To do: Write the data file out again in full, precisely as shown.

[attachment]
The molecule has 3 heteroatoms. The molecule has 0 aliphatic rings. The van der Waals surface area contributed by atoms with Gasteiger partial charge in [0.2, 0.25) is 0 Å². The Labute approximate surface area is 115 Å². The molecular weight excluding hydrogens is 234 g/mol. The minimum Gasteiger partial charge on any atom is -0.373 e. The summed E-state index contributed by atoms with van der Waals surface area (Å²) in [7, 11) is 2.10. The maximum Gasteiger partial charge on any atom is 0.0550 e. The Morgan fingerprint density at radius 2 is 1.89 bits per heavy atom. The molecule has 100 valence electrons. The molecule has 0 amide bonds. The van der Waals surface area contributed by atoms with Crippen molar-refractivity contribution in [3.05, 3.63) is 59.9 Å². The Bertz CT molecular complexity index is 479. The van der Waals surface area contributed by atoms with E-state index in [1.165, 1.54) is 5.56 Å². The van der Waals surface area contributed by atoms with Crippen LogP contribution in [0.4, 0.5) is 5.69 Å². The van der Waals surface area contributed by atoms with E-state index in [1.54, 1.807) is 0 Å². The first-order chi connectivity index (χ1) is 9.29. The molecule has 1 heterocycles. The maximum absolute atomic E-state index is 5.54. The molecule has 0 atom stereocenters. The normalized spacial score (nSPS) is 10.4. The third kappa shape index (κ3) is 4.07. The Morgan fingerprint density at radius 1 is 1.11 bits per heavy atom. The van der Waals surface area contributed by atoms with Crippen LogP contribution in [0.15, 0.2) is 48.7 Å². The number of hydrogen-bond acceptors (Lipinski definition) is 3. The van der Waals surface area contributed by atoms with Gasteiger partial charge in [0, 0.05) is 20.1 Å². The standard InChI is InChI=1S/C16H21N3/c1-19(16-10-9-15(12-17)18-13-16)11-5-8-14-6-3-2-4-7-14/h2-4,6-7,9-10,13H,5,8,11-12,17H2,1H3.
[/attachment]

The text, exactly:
The molecule has 3 heteroatoms. The molecule has 0 aliphatic rings. The van der Waals surface area contributed by atoms with Gasteiger partial charge in [0.2, 0.25) is 0 Å². The Labute approximate surface area is 115 Å². The molecular weight excluding hydrogens is 234 g/mol. The minimum Gasteiger partial charge on any atom is -0.373 e. The summed E-state index contributed by atoms with van der Waals surface area (Å²) in [7, 11) is 2.10. The maximum Gasteiger partial charge on any atom is 0.0550 e. The Morgan fingerprint density at radius 2 is 1.89 bits per heavy atom. The molecule has 100 valence electrons. The molecule has 0 amide bonds. The van der Waals surface area contributed by atoms with Crippen molar-refractivity contribution in [3.05, 3.63) is 59.9 Å². The Bertz CT molecular complexity index is 479. The van der Waals surface area contributed by atoms with E-state index in [1.165, 1.54) is 5.56 Å². The van der Waals surface area contributed by atoms with Crippen LogP contribution in [0.4, 0.5) is 5.69 Å². The van der Waals surface area contributed by atoms with E-state index in [1.54, 1.807) is 0 Å². The first-order chi connectivity index (χ1) is 9.29. The molecule has 1 heterocycles. The maximum absolute atomic E-state index is 5.54. The molecule has 0 atom stereocenters. The normalized spacial score (nSPS) is 10.4. The third kappa shape index (κ3) is 4.07. The Morgan fingerprint density at radius 1 is 1.11 bits per heavy atom. The van der Waals surface area contributed by atoms with Crippen LogP contribution in [0.15, 0.2) is 48.7 Å². The number of hydrogen-bond acceptors (Lipinski definition) is 3. The van der Waals surface area contributed by atoms with Gasteiger partial charge in [0, 0.05) is 20.1 Å². The standard InChI is InChI=1S/C16H21N3/c1-19(16-10-9-15(12-17)18-13-16)11-5-8-14-6-3-2-4-7-14/h2-4,6-7,9-10,13H,5,8,11-12,17H2,1H3.